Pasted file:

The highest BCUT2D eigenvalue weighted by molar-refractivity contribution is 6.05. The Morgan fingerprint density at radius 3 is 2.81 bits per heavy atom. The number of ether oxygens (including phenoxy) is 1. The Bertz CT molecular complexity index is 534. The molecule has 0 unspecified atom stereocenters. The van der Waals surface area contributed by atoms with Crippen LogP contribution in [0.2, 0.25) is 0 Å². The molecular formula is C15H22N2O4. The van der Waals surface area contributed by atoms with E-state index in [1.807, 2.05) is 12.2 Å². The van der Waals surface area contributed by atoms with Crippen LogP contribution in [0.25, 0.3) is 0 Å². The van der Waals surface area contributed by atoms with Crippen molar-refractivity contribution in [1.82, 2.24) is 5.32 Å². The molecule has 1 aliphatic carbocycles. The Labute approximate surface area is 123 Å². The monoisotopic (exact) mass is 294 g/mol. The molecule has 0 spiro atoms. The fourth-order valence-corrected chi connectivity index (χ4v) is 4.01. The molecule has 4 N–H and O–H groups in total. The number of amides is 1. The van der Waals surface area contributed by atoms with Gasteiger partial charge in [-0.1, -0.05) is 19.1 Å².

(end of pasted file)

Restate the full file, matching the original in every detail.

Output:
The highest BCUT2D eigenvalue weighted by molar-refractivity contribution is 6.05. The Morgan fingerprint density at radius 3 is 2.81 bits per heavy atom. The number of ether oxygens (including phenoxy) is 1. The Bertz CT molecular complexity index is 534. The molecule has 0 unspecified atom stereocenters. The van der Waals surface area contributed by atoms with Crippen LogP contribution in [0.2, 0.25) is 0 Å². The molecular formula is C15H22N2O4. The van der Waals surface area contributed by atoms with E-state index in [1.807, 2.05) is 12.2 Å². The van der Waals surface area contributed by atoms with Crippen LogP contribution in [0.25, 0.3) is 0 Å². The van der Waals surface area contributed by atoms with Crippen molar-refractivity contribution in [1.82, 2.24) is 5.32 Å². The molecule has 1 aliphatic carbocycles. The Labute approximate surface area is 123 Å². The monoisotopic (exact) mass is 294 g/mol. The molecule has 0 spiro atoms. The fourth-order valence-corrected chi connectivity index (χ4v) is 4.01. The molecule has 4 N–H and O–H groups in total. The number of amides is 1. The van der Waals surface area contributed by atoms with Gasteiger partial charge in [-0.1, -0.05) is 19.1 Å².